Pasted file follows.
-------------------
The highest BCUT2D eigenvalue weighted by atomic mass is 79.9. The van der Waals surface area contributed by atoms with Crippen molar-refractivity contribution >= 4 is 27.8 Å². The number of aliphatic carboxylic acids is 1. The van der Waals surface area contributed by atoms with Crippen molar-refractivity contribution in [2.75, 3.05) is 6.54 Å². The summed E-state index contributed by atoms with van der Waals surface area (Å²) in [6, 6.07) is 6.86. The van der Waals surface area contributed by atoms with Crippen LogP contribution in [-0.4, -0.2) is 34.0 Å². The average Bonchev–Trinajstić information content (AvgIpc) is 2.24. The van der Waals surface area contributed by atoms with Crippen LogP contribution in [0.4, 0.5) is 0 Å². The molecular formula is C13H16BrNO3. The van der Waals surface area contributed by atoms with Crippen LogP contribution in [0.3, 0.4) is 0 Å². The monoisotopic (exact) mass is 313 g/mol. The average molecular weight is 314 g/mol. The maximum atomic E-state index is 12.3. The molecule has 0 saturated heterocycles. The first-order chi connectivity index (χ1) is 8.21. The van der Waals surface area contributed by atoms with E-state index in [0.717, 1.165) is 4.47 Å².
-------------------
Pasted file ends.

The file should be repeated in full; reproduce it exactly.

The highest BCUT2D eigenvalue weighted by atomic mass is 79.9. The van der Waals surface area contributed by atoms with Crippen molar-refractivity contribution >= 4 is 27.8 Å². The number of aliphatic carboxylic acids is 1. The van der Waals surface area contributed by atoms with Crippen molar-refractivity contribution in [2.75, 3.05) is 6.54 Å². The summed E-state index contributed by atoms with van der Waals surface area (Å²) in [6, 6.07) is 6.86. The van der Waals surface area contributed by atoms with Crippen LogP contribution in [-0.4, -0.2) is 34.0 Å². The average Bonchev–Trinajstić information content (AvgIpc) is 2.24. The van der Waals surface area contributed by atoms with Crippen LogP contribution in [0.4, 0.5) is 0 Å². The molecular formula is C13H16BrNO3. The van der Waals surface area contributed by atoms with Crippen LogP contribution in [0.3, 0.4) is 0 Å². The monoisotopic (exact) mass is 313 g/mol. The average molecular weight is 314 g/mol. The maximum atomic E-state index is 12.3. The molecule has 0 saturated heterocycles. The first-order chi connectivity index (χ1) is 8.21. The van der Waals surface area contributed by atoms with E-state index in [0.717, 1.165) is 4.47 Å².